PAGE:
Hello, dearest friend. Hope you’re doing well, or at least pretty fine, as I often say. The week’s rolling on well on my side and, oh my bone-idle self, it’s been to me a month of Sundays since I last checked in at Laminsa Indies to wtite something. Anyone who has interracted with me on WordPress knows I love reading more than writing, but that doesn’t make me tired of writing 😀. I have a story to share with you, but afore that comes an update on one of our upcoming anthologies.
Tales of a Tearful World: Narrative Poems
The deadline for submissions has now been extended to June 15, 2022 upon requests by writers who pledged for more time to submit. Scheduled to go public in early September, this anthology will be composed of narrative poems that tackle pain and suffering as the main themes, among others.
For submission guidelines and email, kindly click here. We’ve received and started assessing submissions from a number of authors and will send responses between June 15 – 30.
All interested poets are welcome to join us in this journey.
Cow Worth Sermons
Jerry left his churchmates in the middle of a thrilling sermon to return home and salvage something that kept harryng him. He would not concentrate on the preacher’s words however much he tried to. The sky was pregnant with dark nimbus clouds, yet out in the field were his only cow and its calf.
He was the church’s chorister and had such a euphonious voice that could awaken sleeping seraphims, yet his ego and longing to grow rich would not allow him to render his services when they were highly-needed. He kept telling his fellow singers that he was irreplaceable and much-needed for the choir to function properly.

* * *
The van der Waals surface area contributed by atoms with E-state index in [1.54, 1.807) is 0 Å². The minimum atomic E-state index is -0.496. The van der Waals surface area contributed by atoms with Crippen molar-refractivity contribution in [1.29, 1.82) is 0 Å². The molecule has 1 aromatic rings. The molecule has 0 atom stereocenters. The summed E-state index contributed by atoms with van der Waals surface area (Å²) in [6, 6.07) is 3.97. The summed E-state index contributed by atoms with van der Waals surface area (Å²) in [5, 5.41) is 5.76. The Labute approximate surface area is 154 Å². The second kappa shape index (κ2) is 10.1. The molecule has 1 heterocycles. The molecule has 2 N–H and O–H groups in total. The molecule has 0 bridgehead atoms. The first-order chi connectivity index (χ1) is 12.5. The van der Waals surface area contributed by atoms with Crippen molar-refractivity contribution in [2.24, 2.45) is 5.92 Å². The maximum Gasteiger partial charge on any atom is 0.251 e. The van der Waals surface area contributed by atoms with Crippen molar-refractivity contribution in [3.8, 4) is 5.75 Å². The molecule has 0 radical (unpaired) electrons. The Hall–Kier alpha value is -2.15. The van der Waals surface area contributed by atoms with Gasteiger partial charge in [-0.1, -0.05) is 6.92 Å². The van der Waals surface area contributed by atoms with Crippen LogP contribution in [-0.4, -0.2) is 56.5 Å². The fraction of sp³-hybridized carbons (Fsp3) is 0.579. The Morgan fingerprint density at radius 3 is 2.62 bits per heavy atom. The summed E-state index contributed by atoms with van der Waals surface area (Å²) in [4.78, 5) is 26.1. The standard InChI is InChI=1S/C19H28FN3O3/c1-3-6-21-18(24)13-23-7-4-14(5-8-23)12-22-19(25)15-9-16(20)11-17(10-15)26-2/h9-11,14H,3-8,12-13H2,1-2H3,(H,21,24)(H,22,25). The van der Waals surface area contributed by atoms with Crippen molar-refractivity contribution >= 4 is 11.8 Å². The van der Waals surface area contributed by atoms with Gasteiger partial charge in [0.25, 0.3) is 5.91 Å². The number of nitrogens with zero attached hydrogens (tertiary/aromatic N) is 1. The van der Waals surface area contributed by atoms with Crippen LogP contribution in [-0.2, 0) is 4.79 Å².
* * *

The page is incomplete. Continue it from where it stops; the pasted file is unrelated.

Though he was indigent, he had this one cow that he believed would give birth to several other calves, and that he would raise and sell some of them to educate his kids and put food on the table. So, often, he spent time feeding the two animals and using them as a scapegoat for not being able to attend prayer meetings and choir practices on time.
When he had sprinted forth nearly a kilometre away from the church, thunder roared and suddenly it began to pour down heavily. He had no choice but to shield himself in a stranger’s abode. Two hours later, the rain subsided a bit and so he thanked the owner of the house and left for home.
Just a few metres from home, he saw people gathered on the field stretching in front of his home, around the place he had tied his cow, and wondered what they were up to. His heart jumped and started pulsating abnormally.
It was then that his six-year old son saw him from a distance and ran to him nearly breaking a knee. “Daddy! Daddy!” shouted the boy, drawing nigh.
“Yes Teddy, what is it that you come..,” Jerry began but the kid, seeming to burn with information, cut him off.
“Our cow has been struck by lightning. The calf escaped to…”
The remaining words waned off Jerry’s ears as he fell onto the thick earth afaint. How could God take away his only source of hope?
Do you think what happened to Jerry was poetic justice, and was it worth blaming God or just possibly a natural occurrence?